Share

Tony Massarotti

With Regard to 2015 Red Sox Lineup, Right is Wrong

davidortizleftyalone.jpg

When you are 66-87, as the Red Sox currently are, the list of problems is often comprehensive. And so as we near the end of the 2014 baseball season, let us all acknowledge that the Red Sox need a lot more than pitching if they are to return to championship form.

At the moment, the lineup isn’t fixed yet, either.

When Rusney Castillo stepped on the field Wednesday night, the projected starting lineup next season took on a look that was decidedly slanted. Admittedly, we all have different ideas about who should start where, but the bottom line is the 2015 Red Sox, as presently constituted, are far, far too right-handed.

Continue Reading Below

Take a look:

(R) Mookie Betts, RF
(R) Dustin Pedroia, 2B
(L) David Ortiz, DH
(R) Yoenis Cespedes, LF
(R) Mike Napoli, 1B
(R) Xander Bogaerts, SS
(R) Rusney Castillo, CF
(R) Will Middlebrooks, 3B
(R) Javier Vazquez, C

Before we start quibbling over the particulars, there are obvious variables here. Brock Holt and Daniel Nava are both left-handed hitters, and Holt could certainly replace someone like Middlebrooks at third base. (Finding a spot for the switch-hitting Daniel Nava, who is better from the left side, is a little more complicated.) But Allen Craig and Shane Victorino are right-handed hitters, which does nothing to solve the imbalance on the Boston roster.

And if you think the imbalance doesn’t matter, you wouldn’t be more wrong.

Without turning this into a dizzying avalanche of numbers, here is the simplest truth: from an offensive perspective, the most desirable matchups in baseball are, in order, a right-handed batter vs. a left-handed pitcher and a left-handed batter vs. a right-handed pitcher. Given that essentially 70 percent of all pitching is right-handed, one could easily argue that the second matchup (again, left-handed batter vs. right-handed pitcher) is the most important in the game.

Last year, when the Red Sox led the American League in runs scored and won the World Series, the left-handed batters in their lineup hit a combined .304 with an .883 OPS against right-handed pitching. Those are insanely good numbers. This year, the numbers dropped to .250 and .699, which is probably the biggest reason the Red Sox have dropped to dead last in the league in runs.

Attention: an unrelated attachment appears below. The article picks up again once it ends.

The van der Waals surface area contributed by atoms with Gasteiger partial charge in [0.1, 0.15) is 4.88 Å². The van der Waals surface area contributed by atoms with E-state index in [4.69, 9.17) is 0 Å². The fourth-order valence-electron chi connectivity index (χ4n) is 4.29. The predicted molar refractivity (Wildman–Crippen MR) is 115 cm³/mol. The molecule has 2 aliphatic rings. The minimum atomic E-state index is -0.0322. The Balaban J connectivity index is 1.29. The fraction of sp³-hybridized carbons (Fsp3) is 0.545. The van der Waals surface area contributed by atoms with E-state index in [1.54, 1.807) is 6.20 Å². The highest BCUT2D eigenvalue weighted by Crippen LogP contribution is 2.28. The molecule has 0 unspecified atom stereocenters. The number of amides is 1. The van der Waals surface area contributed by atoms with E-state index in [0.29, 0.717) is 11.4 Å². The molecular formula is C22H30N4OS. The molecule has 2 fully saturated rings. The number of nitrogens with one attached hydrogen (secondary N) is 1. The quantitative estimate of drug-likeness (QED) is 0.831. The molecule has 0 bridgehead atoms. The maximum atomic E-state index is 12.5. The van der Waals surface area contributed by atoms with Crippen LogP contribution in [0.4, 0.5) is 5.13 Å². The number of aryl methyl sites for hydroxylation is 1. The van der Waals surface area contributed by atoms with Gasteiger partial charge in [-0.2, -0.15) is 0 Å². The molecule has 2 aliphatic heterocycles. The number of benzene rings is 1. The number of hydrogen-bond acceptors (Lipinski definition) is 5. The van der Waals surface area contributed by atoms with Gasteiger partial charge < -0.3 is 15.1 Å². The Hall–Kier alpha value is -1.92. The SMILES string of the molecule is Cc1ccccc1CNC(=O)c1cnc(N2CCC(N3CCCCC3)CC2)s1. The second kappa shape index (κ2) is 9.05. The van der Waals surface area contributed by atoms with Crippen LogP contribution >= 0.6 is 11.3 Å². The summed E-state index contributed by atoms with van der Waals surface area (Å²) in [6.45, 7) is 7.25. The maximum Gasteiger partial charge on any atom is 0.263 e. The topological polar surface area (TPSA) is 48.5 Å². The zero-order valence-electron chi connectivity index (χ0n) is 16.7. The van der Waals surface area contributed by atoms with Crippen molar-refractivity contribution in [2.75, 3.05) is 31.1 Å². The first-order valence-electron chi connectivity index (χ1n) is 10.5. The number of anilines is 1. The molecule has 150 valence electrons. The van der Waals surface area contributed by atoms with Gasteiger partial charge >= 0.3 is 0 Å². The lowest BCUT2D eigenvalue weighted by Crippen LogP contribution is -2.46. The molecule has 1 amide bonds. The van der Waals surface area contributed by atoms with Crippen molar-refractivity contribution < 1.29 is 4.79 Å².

So what happened? For one reason or another, the Sox effectively lost the left-handed contributions of Nava, Stephen Drew, Jarrod Saltalamacchia and Jacoby Ellsbury, who posted respective OPSs of .894, .876, .873 and .863 against right-handed pitching. Some of those players were swapped out. Others underperformed.

This year, the only Red Sox regular with an OPS of .800 or better against right-handed pitching has been David Ortiz (.839). And even though this has been a year in which pitching has dominated throughout the game, there is no wonder as to why the Red Sox offense has suffered.

Against right-handers – that’s 70 percent of the time – they have lacked the necessary skill.

Maybe you believe in this sort of logic. Maybe you don’t. But what matters is that the Red Sox do. Following the 2011 collapse, when Red Sox owner John Henry acknowledged that he argued against the Carl Crawford signing, Henry’s first explanation was that the Red Sox already had enough left-handed hitters. (He was right, by the way.) At the time, Boston’s lineup included Ortiz, Adrian Gonzalez, Ellsbury, Saltalamacchia and J.D. Drew. And though the Red Sox collapsed down the stretch when their pitching went belly-up, they still won 90 games and led the league in runs scored.

That team had six left-handed batters on a regular basis.

The 2015 Sox currently project to have one.

Of course, the 2015 Red Sox don’t need six left-handed hitters. But they do need three, ideally four or five. IN today’s Boston Herald, John Tomase suggests the Red Sox could be interested in Pedro Alvarez, the left-handed-hitting third baseman of the Pittsburgh Pirates. What Alvarez does better than anything else is hit right-handed pitchers, against whom he has a career OPS of .792. (His career OPS against lefties, by contrast, is a pathetic .588.) Given the Red Sox’ relative dearth of left-handed hitters, he’s as good a solution as any.

Would someone like Alvarez alone be enough? Depending on how the Sox work in Nava and Holt, maybe yes, maybe no. But it’s at least a start. Tomase, for his part, recently suggested Giants third baseman Pablo Sandoval, who has a career .855 OPS against right-handed pitching, as another candidate. Maybe the solution is to get Alvarez (first base?) and Sandoval at the expense of Middlebrooks and Mike Napoli – effectively injecting two lefty bats into a lineup that desperately needs them.

A left-handed-hitting outfielder certainly wouldn’t hurt, either.

Back in July, when the Red Sox traded both John Lackey and Jon Lester, improving their offense was an obvious priority. Much of the dialogue has since been focused on starting pitching, which is an obvious need, but the issues still run deeper. And at the moment, the biggest concern on offense is that the 2015 Red Sox look like the preferred choice of the Tea Party.

Way, way to the right.


More from this blog on: Red Sox